Demographic Pattern, Tumor Size and Stage of Breast Cancer in Africa: A Meta-analysis

  1. Agodirin Olayide ,
  2. Aremu Isiaka ,
  3. Rahman Ganiyu ,
  4. Olatoke Samuel ,
  5. Akande Halimat ,
  6. Olaogun Julius ,
  7. Romanoff Anyan

Vol 6 No 4 (2021)

DOI 10.31557/apjcc.2021.6.4.477-492

Abstract

Purpose: Understanding the epidemiology of breast cancer (BC) in Africa, as well as regional variation is essential for planning future intervention. Our objective was to describe summary estimates of socio-demographic and clinical characteristics of BC in Africa, thus providing researchers and policymakers baseline data for planning diagnostic and treatment programs to improve BC outcomes in the future.
Method: We screened African publications on BC between 2010 and 2019 in PubMed, AJOL, Google, ScienceDirect, and ResearchGate to estimate the distribution of socio-demographic and clinical tumor characteristics. The meta-analysis used the random effect model.
Result: Eighty articles were eligible, including 33,199 total patients. Overall, 58% of patients were <50 years old. In East Africa, 38% (95% CI 31-45) were diagnosed before 40 years. Conversely, in Southern Africa, 37% were diagnosed after 60 years, with Caucasian-like age distribution. The overall prevalence of male BC was high (3%), with East Africa having the highest prevalence (5% (95% CI 5.0-6.0)). Only 2% (95% CI 1-2) of patients were diagnosed with carcinoma-in-situ. Invasive tumors were 7% stage I, 26% stage II, 50% stage III, and 17% stage IV. Seventy per-cent (95% CI 60-80) had clinical nodal involvement. The smallest tumors were in North Africa. The largest and most advanced tumors were in West Africa. Trend analysis showed decreasing age, an increasing population of unmarried BC patients, a relatively high proportion of uneducated BC patients, and a stable proportion of late-stage disease in the last decade.
Conclusion: Regional variation in the presentation of BC throughout Africa necessitates region/country-specific targets for improving BC control. 

Introduction

According to 2018 global cancer statistics [1], breast cancer (BC) is one of the two most common adult cancers, accounting for nearly 25% of cancers in women worldwide. Africa has disproportionately high age-standardized mortality due to BC [2]. The World Health Organization (WHO) and other experts in the field [3] recommend early diagnosis combined with timely and effective treatment as cost-effective measures for improving BC outcomes in Africa. Understanding the epidemiology of BC in Africa, as well as regional variation, is essential for planning future interventions.

Prior researches have aggregated data to better understand BC in Africa, but there is a notable gap in the existing literature. Previous meta-analyses described BC incidence, stage at presentation [4], and biological characteristics in sub-Saharan Africa (SSA). However, none of the existing reviews adequately summarize patient demographics, clinical pattern, or regional variation of BC. These factors are of significant prognostic value and are critical determinants of resource allocation that can allow for tailored screening, early detection, diagnostic and treatment programs to be adapted for specific local or regional contexts.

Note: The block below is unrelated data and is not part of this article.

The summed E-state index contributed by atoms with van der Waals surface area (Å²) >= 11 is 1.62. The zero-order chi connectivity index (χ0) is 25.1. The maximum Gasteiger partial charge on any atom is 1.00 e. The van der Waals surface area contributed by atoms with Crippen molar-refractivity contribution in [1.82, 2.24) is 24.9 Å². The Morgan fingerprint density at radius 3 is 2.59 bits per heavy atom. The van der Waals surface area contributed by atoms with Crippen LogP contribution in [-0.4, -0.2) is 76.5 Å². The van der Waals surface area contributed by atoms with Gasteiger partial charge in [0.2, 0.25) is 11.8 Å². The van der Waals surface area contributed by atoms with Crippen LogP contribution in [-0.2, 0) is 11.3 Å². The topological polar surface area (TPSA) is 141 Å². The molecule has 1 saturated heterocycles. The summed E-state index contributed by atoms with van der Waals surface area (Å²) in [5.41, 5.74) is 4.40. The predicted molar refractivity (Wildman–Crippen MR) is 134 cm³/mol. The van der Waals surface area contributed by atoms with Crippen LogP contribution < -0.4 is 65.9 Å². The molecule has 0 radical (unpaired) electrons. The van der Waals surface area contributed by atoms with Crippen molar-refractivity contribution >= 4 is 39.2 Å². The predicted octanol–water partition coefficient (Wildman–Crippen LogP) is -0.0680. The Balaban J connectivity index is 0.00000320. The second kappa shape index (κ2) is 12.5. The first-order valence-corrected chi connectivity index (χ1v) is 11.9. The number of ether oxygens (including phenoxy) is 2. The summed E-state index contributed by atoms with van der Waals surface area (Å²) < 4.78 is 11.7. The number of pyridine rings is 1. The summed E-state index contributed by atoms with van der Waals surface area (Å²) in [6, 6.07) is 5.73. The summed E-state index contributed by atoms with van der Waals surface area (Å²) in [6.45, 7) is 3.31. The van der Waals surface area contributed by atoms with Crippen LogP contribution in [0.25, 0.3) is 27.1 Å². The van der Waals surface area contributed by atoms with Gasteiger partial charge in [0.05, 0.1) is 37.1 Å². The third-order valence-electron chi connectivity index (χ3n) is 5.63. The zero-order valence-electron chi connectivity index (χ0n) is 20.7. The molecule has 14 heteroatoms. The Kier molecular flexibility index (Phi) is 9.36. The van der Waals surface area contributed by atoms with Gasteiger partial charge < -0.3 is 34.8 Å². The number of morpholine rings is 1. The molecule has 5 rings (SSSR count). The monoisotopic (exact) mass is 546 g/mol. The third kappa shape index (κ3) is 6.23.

This meta-analysis aims to describe summary estimates of patient demographics, tumor size, and BC stage in Africa. A secondary aim is to compare the clinical pattern between African regions and countries. Our ultimate goal is to provide researchers and policymakers a baseline and region-specific targets for planning future interventions.

Method

This research aligned with the Preferred Reported Items for Systematic Reviews and Meta-analysis (PRISMA) recommendations [5]. The needs assessment and preliminary literature review [in PubMed, African Journal Online (AJOL), Cochrane library, and Prospero reference ID CRD42020153269] confirmed no similar meta-analysis was ongoing or previously conducted. The full literature search was performed in PubMed.gov between November 10, 2019, and December 31, 2019, using an iterative process with the search term “breast cancer AND country name” for each African country and only as “breast cancer” in AJOL. Hand-search was done on Google, Google Scholar, ScienceDirect, PubMed central, ResearchGate, and Academia. Snow-balling search was in the reference list of original articles and already published review articles. We sent an exclusive request email to authors for full articles not available online or to clarify data.

Article screening and data extraction

Full-text screening used predetermined Population, Intervention, Control, Outcome, Time, Study design (PICOTS) criteria (Table 1).

Table 1. PICOTS Article Screening Criteria.

Participants/Population We included freely available publications of studies conducted in Africa and reporting on the total female breast cancer patients or both sexes or a representative sample. We excluded articles reporting on breast cancer patients’ subpopulations, such as early presentation alone, young women, older women, or treatment subgroups.
Intervention Not applicable
Control Not applicable
Outcomes The outcomes were: patient demographics (including age, sex, marital status, educational status, and menopausal status), and locoregional characteristic (including the primary tumor size, lymph node status, combined tumor staging, proportion of invasive and in-situ tumors, and tumor laterality).